The expected results have not materialized. Despite the ambitious timeline laid out in 2006, redevelopment has happened at a glacial pace. As of early 2015, only a small fraction of lost public housing units — 1,925, to be exact — have been incorporated into new developments. As of July 2015, more than 700 public housing units are still in the pipeline.
To offset the losses caused by razing the majority of the city’s public housing units, in 2007 officials promised that displaced families would be taken care of with tenant protection vouchers sponsored by the Department of Housing and Urban Development (HUD).
“HUD has given us 2,987 tenant protection vouchers that will be issued to every family who occupied the Big Four,” said Dwayne Muhammad, a HANO administrator at the time who ran the voucher program. That number was added to the 8,900 vouchers that the housing authority issued in 2005, just before Katrina hit. Since then, the number of vouchers granted has climbed to 17,800. From 2000 to 2010, the number of vouchers issued tripled, and 13,000 people are still on the waiting list.
At the same time, the program has created other challenges.
Voucher recipients are responsible for finding housing in the private sector, but since more than half the New Orleans region’s rental housing was estimated to have been destroyed during Katrina, options have become much more limited.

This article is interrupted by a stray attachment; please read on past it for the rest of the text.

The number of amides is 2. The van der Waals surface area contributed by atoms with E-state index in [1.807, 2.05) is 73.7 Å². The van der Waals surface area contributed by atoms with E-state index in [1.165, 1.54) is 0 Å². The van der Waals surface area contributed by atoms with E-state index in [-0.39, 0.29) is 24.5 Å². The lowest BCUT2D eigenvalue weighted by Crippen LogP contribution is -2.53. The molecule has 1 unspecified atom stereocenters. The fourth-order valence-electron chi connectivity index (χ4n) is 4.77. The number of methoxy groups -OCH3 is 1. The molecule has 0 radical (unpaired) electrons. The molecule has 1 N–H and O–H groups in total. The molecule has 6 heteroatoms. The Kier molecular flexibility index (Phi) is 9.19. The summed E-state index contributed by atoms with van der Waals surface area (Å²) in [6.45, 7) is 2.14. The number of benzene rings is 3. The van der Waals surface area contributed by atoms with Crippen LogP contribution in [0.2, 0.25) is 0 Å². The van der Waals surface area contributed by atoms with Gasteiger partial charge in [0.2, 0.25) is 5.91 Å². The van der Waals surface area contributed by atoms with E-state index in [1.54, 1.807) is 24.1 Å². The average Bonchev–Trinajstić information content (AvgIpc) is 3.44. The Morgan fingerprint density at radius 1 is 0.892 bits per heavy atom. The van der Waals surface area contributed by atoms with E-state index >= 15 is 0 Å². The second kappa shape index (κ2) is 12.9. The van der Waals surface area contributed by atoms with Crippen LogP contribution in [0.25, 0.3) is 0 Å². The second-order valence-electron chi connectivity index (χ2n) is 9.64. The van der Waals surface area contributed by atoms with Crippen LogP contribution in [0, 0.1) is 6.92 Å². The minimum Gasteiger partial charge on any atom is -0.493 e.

According to a recent report by the Data Center, voucher holders in the New Orleans metro area now have less access to low-poverty neighborhoods than their national counterparts. A 2009 report by the Greater New Orleans Fair Housing Center found that voucher recipients were highly discriminated against, with landlords refusing to rent to them about 82 percent of the time.
“Unfortunately,” the report reads, “the voucher program has fallen short of its potential for creating wider housing choice and access by low-income families to neighborhoods of opportunity.”
To make matters more complicated, housing in general has become less affordable since Katrina. In 2013, 37 percent of renters in the city paid more than 50 percent of their pretax income on rent and utilities. This is up from 24 percent in 2004. Over the same period, the median gross monthly rent in the New Orleans metro area rose from $760 to $908. In order to afford an average two-bedroom apartment at market value now, a resident would have to work 85 hours per week at minimum wage.
Critics say the current situation reflects not just a nationwide housing crisis but also officials’ failures in the critical months after the storm.
“The city had no comprehensive plan to rebuild. We tore down public housing after the storm and gave everyone a voucher. That was the plan,” said Cashauna Hill, the Housing Center’s executive director. “But what we see 10 years after Katrina is there’s still a lot of work to be done. We have a long way to go.”
According to Marc Morial, the president of the National Urban League, overcoming the inequity that has plagued lower-income, largely African-American communities will take more creative thinking. “There needs to be a forward-thinking plan about what a neighborhood can look like five years from now, 20 years from now,” he said. “You’ve got to bring everyone together.”